Episode 276 – Aye Aye: Finger on the Pulse

“…and today we’re talking about a primate with its finger on the pulse of the forest. But more on that later.”

Once upon a drizzling Madagascar night, a small insect awoke, focusing his sight.

While nestled safe in his place of bamboo peace, a sound disturbed him and it would not cease.

All of a sudden there came a knock at the door. Who could it be at this hour of snores?

“Tis some visitor,” he said as he tucked back in. “You’d better stop this rude evening din!”

Just then, through a hole came a serpentine digit. It grabbed up the bug without a fidget.

The Aye Aye, without even being offered tea, ate well in Life, Death, and Taxonomy.

Description of the Aye Aye

  • Looks like a crack-addled bat mouse
  • It’s a lemur with a long tail and lanky legs
  • One of its most distinguishing features is their long and bony fingers and toes that look like the evil mom’s hands from Coraline
  • Its mousey face is rimmed with two large round ears like a certain mouse that’s managed to systematically murder every fanchise I’ve come to love.
  • Its eyes are large, yellow, and wide open like a demon that’s been startled.
  • Its body is covered in course, wiry brown, silver, and black fur, so it definitely looks like something that would carry a village’s children off at night. Ripe for folk superstition, which we’ll see in a bit.

Measure Up

Welcome to the beloved Measure Up segment. The official listener’s favorite part of the show! The part of the show when we present the animal’s size and dimension in relatable terms through a quiz that’s fun for the whole family. It’s also the part of the show that’s introduced by you when you send in audio of yourself saying, singing, or chittering the words Measure Up into ldtaxonomy at gmail dot com. We don’t have a new Measure Up intro!


  • 36–43 cm (14–17 in)
  • How many longhorn beetle larvae go into the length of the Aye aye? 
  • Hint: The Longhorn beetle is a black and yellow beetle of madagascar and its larva is a favorite food of the aye aye. It gets its name from its antennae, which can be longer than its body length.
  • 1.9 larva. The larva is 0.5 to 22 cm (8.6 inches) long.


  • 2 kilograms (4 pounds)
  • How many aye ayes would a fossa have to eat to eat its weight in aye ayes?
  • Hint: The fossa is the aye aye’s only natural predator. It looks like a cat but it’s not in the Felidae family. Instead, it’s in a family of ten living species that are exclusive to Madagascar. 
  • 5.2 aye ayes. The fossa is 9.5 kg (21 lbs). 

Fast Facts about the Aye Aye

  • Range: The rainforests of Madagascar
  • Diet: Insectivorous. Also loves seeds, nuts, fruit, nectar, fungi, and even honey.
  • Behavior:
    • They live their whole lives in trees. They sleep in nests high in the rainforest canopy during the day and spend 80% of the night foraging for food.
    • Only primates that use echolocation
    • They are solitary and only really get together to mate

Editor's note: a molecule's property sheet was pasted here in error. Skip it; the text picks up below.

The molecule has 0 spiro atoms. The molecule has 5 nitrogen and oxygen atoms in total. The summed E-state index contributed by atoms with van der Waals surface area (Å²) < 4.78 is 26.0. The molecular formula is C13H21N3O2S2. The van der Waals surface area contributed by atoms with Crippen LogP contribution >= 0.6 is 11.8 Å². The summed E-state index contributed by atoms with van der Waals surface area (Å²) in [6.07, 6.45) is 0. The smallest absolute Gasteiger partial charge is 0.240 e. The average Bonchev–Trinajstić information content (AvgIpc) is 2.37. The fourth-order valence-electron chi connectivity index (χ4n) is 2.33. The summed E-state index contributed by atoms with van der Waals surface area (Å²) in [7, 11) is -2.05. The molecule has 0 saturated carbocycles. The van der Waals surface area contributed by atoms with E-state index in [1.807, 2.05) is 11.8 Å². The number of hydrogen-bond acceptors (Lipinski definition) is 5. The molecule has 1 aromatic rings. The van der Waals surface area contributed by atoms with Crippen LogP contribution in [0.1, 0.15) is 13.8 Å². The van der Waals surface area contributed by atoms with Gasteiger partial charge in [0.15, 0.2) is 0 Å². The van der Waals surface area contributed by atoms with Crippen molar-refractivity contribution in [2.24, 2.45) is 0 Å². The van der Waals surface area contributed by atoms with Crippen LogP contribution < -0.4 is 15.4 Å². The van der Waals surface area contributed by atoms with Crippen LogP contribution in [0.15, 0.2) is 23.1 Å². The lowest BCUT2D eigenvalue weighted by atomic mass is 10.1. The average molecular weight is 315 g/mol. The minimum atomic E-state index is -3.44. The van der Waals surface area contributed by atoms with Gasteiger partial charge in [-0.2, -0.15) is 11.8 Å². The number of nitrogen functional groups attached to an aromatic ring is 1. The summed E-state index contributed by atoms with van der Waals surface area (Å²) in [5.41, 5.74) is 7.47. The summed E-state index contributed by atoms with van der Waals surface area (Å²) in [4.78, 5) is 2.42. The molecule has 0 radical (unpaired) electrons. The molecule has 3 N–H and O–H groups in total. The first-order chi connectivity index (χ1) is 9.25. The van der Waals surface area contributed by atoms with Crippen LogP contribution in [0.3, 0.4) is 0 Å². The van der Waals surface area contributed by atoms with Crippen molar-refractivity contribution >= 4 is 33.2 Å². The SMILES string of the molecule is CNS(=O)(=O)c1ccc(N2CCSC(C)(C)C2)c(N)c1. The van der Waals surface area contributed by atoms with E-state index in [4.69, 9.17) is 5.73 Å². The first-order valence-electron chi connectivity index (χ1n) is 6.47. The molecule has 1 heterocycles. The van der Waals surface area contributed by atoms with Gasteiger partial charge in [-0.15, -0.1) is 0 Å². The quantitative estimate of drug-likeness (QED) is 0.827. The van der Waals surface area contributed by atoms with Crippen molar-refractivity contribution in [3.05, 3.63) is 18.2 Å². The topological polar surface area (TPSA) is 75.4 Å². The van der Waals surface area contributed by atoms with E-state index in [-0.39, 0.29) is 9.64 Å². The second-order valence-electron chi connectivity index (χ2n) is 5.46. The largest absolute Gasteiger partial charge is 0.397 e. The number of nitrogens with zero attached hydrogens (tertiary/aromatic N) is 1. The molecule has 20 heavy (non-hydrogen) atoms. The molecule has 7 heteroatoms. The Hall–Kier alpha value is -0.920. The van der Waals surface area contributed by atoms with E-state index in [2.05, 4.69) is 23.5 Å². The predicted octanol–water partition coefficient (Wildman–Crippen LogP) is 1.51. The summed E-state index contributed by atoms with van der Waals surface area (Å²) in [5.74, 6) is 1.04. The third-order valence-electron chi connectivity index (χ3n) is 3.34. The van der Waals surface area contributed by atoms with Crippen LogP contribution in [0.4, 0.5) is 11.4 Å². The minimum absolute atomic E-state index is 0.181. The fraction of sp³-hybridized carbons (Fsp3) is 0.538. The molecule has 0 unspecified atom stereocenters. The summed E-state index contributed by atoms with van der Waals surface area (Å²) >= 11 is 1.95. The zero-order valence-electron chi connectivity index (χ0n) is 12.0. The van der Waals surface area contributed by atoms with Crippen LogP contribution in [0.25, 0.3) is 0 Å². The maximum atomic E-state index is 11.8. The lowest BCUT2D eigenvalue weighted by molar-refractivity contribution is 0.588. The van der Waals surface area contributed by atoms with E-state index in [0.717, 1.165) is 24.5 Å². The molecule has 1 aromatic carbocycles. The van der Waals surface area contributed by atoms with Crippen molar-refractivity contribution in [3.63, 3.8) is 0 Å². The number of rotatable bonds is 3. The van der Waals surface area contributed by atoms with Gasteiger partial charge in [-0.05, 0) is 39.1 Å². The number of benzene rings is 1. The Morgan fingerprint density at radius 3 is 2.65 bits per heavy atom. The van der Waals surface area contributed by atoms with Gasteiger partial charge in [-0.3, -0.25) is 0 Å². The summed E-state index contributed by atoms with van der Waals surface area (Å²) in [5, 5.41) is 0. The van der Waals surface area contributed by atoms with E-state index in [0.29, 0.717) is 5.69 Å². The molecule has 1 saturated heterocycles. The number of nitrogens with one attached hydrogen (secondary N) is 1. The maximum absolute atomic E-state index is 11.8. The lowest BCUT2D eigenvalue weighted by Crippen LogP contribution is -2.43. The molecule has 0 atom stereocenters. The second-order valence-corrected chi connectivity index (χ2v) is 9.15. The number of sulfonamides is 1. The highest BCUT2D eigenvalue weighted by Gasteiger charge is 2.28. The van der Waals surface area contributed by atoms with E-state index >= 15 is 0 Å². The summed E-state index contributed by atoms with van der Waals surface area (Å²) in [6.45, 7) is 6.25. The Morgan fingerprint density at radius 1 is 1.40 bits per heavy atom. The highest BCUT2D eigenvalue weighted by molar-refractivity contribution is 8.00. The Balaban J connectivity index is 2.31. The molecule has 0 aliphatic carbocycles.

• Their territories can be as much as 20 acres, which they delineate by rubbing scent from their cheeks and necks on trees. 
    • The Malagasy people actually see these guys as bad omens and harbingers of evil and are killed on sight
    • Whoever they point to is marked for death
    • Some people believe that the aye aye sneaks into homes and punctures people’s aorta to kill them

Major Fact: Finger on the Pulse

Aye ayes have an enormous middle finger, that’s different from all of their other fingers. The third finger on both of their hands is long and thinner than the other digits. 

Not only is it shaped differently, it is also more flexible. It has a ball and socket metacarpophalangeal joint, which is the joint at the top of your palms that make the meat of your knuckle sandwiches. 

A ball and socket joint is like your shoulder or hip, which can move circularly, while hinge joints can only bend and straighten. 

This long, flexible finger is used in several ways. It’s most notably used in hunting and foraging. 

Aye ayes are the only primate known to use echolocation and they use a particular kind of echolocation called percussive foraging. The use their fingers to tap on tree branches and bamboo and listen for an echo that indicates there is a hollow area where bugs might be.

Then they use their forward facing incisors to cut a hole in the bark, through which they insert their slender digit. When they reach a grub, they will use a hooked claw to pull it out and dine like Simba. They may also use their fourth finger, which is very long and has more muscle to pull grubs out.

However, that’s not the only kind of opening they link to pull tasty snacks out of. 

Aye ayes are pickers, but they aren’t flickers. They will use their long and skinny fingers to reach into their nostrils and pull out fresh nostril fruit to eat. According to our friends at the BBCs Discover Wildlife Magazine, their fingers can reach all the way to their throat through the nostril. 

Ending: So scrounge around in your orifices, keep your eyes disturbingly wide open, and give your food the finger like the aye aye here in LDT.